A Commons Approach to European Knowledge Policy

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This paper describes how the commons perspective, as a new framework for understanding knowledge, can contribute to some important, long-overdue EU policy discussions. The commons embraces knowledge as a shared resource and its management a joint responsibility. It points towards policies that facilitate equitable access to and the sustainable management of knowledge. Rather than a narrow focus on intellectual property or economic value alone, the commons approach requires us to attempt a more comprehensive understanding of value and policies that serve the common good. Commons thinking takes a community and ecosystem perspective, placing issues of stewardship, social equity and long-term stability at the forefront of policy.

With the commons paradigm, we can go beyond a purely individual rights- and market-oriented worldview: the very perspective that many consider to be at the root of current economic and environmental crises. Instead of conceiving of society as a mere collection of atomized individuals principally living as consumers, commons thinking points to the reality of people’s lives as deeply embedded in social relationships, communities, histories and traditions. Challenging the dominant ideas of ownership and governance, the commons approach enables policy to assess the collective interests of citizens as a whole.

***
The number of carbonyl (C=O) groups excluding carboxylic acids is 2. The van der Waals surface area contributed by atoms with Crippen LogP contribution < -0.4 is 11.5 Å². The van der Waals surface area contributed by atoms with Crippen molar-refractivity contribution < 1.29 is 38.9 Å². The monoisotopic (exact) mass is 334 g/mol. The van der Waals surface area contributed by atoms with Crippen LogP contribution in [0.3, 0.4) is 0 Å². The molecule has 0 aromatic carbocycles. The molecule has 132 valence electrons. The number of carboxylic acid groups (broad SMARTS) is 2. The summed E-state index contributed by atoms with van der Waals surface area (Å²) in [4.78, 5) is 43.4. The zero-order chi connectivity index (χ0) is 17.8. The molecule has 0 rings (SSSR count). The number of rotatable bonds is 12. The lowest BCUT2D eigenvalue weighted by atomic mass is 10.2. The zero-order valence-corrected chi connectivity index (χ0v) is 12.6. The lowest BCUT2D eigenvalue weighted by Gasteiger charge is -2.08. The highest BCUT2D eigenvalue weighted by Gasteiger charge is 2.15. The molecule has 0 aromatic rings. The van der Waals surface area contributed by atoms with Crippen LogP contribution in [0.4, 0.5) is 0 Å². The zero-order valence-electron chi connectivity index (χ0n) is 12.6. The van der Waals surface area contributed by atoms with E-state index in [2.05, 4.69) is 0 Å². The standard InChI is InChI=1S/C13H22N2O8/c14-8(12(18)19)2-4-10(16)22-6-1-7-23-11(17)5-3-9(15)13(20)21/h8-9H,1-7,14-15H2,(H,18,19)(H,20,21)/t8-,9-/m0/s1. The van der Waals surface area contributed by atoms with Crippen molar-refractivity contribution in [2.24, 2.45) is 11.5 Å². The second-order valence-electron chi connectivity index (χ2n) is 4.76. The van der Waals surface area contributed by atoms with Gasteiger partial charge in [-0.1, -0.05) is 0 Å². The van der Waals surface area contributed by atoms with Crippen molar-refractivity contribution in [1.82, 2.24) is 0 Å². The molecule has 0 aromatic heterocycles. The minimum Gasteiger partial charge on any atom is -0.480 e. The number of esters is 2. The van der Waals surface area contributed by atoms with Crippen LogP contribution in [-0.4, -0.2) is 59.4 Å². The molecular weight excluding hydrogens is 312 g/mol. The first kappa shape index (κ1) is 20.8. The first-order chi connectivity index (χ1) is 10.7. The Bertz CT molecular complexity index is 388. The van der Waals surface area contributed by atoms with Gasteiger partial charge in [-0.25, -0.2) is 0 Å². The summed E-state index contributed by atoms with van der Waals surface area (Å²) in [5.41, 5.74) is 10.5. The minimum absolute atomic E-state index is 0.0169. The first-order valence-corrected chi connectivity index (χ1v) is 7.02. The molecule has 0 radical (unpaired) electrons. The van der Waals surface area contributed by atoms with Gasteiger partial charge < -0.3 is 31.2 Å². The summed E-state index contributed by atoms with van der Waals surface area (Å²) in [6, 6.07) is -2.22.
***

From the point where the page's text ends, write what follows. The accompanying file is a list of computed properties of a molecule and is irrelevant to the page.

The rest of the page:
Product details
Date of Publication
July 2015
Commons Network and Heinrich Böll Foundation
Number of Pages
All rights reserved
Table of contents
  • Introduction 4
  • Social Inequities and Lost Opportunities of Current Knowledge Policies 7
    • Health  8
    • Environment 9
    • Science & Culture 10
    • Internet  11
  • The Commons Approach  13
    • The Basic Idea  13
    • Treating Knowledge as a Commons 16
    • Access Rights and Governance 17
  • The EU Challenge: New Policies to Protect Knowledge Commons  19
    • Knowledge Commons for Health  21
    • Climate Change and Green Technologies 22
    • Science and Culture Commons 24
    • Infrastructure and Democracy: Internet as a Commons 26
    • Trade and the Knowledge Commons 27
  • Conclusion: Here Come the Commons 29
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